The tradition of wearing a white wedding dress caught on after Queen Victoria around 1840 wore it to get married. After that the white wedding dress was worn by brides to represent their purity and innocence. Today, Brides are can wear whatever color they choose, but the tradition of the white wedding gown is still very prevalent and embraced by brides everywhere.
“Something Old, Something New, Something Borrowed and Something Blue” –
This tradition started back in the Victorian era, to bring good fortune to the bride, especially when they were all worn together during the ceremony. The “something old” was worn to connect the bride to her past, “something new” was to signify the start of a new family and life. “Something borrowed” is to something that would be taken into the new marriage, to bring the new happy couple good luck and good fortune. And then we have the “something blue” represents faithfulness and loyalty to the new union of lives.
There is an often forgotten line that comes at the end of the poem – “sixpence in my shoe” – So what is “sixpence” you might ask, “sixpence” was a former British monetary unit that was equal to six pennies. The “sixpence in the bride’s shoe” was given to her by her father to represent her with good luck just before she walked down the aisle, for extra luck, the coin was from the year that the bride was born.
In Ancient Greek times, the brides would carry cluster of herbs and spices. The herbs and clusters were used to ward off evil spirits. That bundle of herbs and spices was believed to have magical powers that not only warded off evil spirits, but was also to bring the new couple good luck. The bouquet of herbs and spices transitioned to aromatic bouquets of beautiful flowers.
The Veil originated in Ancient Greece and Rome and was used to keep the bride from receiving the “Evil Eye” from a family member that was not overly thrilled with the marriage. It was later used to confuse evil spirits and even the devil from knowing who was getting married. As some countries entered the time of “arranged marriages” the veil was used to mask the bride before the ceremony and then she could be “unveiled” to her new husband. Today, thankfully the veil is an accessory that some brides chose to wear and others chose not to.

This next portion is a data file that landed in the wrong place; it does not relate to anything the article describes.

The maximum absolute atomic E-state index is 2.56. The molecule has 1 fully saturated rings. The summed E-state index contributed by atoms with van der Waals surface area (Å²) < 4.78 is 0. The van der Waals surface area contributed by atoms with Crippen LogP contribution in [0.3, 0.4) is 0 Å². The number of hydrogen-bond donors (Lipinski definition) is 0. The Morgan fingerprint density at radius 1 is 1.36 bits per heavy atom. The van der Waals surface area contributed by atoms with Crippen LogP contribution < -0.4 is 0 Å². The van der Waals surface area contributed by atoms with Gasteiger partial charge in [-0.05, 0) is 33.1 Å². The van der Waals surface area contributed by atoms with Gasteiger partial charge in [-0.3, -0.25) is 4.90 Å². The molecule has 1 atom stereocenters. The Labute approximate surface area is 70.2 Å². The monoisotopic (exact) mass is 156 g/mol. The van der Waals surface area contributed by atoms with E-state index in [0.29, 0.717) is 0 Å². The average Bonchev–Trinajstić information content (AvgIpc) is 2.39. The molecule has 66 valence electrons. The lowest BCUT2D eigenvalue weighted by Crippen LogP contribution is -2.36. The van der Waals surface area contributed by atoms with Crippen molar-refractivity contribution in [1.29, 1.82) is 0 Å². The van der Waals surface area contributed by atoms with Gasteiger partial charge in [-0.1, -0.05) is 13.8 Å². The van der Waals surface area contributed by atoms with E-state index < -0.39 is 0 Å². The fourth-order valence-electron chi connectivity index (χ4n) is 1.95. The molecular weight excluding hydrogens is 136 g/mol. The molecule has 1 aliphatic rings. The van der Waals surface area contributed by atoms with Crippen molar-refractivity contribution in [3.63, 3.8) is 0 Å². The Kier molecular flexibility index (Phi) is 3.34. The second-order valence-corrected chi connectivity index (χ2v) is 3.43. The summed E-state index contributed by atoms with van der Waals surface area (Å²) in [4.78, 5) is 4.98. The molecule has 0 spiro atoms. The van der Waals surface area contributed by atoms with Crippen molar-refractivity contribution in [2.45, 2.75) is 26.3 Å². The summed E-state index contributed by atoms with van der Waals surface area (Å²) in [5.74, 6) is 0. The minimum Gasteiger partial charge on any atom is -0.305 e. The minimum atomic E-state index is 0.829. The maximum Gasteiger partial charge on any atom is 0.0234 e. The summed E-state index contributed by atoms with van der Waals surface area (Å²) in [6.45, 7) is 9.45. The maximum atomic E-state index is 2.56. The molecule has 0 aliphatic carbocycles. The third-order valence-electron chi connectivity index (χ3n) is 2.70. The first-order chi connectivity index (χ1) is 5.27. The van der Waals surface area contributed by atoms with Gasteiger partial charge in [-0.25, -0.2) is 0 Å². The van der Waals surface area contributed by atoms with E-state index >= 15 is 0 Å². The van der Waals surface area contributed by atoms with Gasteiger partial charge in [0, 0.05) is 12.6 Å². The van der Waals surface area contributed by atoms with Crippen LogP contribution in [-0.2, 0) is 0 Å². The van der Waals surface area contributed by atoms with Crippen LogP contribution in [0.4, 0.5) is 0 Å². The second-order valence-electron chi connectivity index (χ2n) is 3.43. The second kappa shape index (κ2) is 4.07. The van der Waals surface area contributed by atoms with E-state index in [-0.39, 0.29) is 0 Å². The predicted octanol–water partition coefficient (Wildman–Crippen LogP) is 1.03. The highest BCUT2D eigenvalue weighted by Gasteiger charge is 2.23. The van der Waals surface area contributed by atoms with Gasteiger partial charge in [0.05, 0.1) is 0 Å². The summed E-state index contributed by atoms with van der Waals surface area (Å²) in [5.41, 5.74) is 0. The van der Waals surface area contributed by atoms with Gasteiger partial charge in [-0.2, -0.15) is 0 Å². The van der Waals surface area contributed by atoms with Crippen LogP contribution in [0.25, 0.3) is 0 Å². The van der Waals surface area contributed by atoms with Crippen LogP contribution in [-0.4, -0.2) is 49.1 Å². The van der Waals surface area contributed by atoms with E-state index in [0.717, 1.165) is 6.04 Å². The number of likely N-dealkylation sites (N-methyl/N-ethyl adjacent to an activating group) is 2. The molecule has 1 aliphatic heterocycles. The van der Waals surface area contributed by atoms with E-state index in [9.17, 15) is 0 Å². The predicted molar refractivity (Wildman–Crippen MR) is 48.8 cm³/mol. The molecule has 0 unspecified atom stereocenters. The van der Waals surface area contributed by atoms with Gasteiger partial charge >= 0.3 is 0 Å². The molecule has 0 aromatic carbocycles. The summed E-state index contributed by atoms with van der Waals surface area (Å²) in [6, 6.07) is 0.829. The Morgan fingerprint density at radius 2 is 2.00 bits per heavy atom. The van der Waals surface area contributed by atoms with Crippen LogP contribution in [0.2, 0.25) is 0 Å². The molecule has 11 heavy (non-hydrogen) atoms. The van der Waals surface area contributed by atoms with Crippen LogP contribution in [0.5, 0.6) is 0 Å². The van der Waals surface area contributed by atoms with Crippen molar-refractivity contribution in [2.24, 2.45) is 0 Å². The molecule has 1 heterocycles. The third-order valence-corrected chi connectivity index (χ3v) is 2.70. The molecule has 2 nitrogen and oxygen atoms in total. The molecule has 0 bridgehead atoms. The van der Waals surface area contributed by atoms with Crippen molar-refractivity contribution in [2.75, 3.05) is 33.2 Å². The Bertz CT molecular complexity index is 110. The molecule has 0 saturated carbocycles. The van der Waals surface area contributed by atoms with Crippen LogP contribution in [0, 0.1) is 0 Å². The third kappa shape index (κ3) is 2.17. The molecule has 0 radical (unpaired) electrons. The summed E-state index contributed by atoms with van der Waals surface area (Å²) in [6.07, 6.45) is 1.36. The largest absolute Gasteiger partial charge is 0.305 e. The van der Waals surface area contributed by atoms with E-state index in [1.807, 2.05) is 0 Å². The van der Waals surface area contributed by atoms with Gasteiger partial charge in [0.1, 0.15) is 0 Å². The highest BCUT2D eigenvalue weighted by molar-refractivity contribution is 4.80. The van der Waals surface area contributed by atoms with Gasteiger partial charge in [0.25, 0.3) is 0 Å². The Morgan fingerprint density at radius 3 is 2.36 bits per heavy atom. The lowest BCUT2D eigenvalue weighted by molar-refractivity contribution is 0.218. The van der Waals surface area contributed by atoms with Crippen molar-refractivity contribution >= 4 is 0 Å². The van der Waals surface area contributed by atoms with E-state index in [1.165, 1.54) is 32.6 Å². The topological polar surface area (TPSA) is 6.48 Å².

Saving the Top Layer of the Cake –
Did you know that saving the top layer of your wedding cake was not originally started for you to be able to revisit your wedding a year later on your anniversary? This longstanding tradition actually is related to the rhyme that you might all be familiar with from childhood – “first comes love, then comes marriage, then comes baby in a baby carriage”. In the past it was customary for the newlyweds to announce that they were expecting a baby by their first anniversary. The top layer of the wedding cake was then used as a celebratory cake announcing the impending arrival of the baby.
And Finally, the Wedding Rings –
The very first documentation of wedding rings date all the way back to the Ancient Egyptians. The Ancient Egyptians exchanged braided reeds and hemp, then they placed them on the fourth finger of the left hand as they believed that there was a “vein of love” that ran from this finger directly to the heart.
In Ancient Rome and Greece, the ring symbolized that the bride now belonged to someone, and the ring was a dowry for the purchase of the bride. Thankfully, today, the ring symbolizes the never ending circle of love. As a ring has no beginning and no end, and the love that you have for your partner also has no ending.
So, there you have some of the wedding traditions that we still use today in one way or another. There are many more traditions that we will be discussing at some point, so look forward to learning more about the wedding traditions and why we have them!
Written by Tracee Storie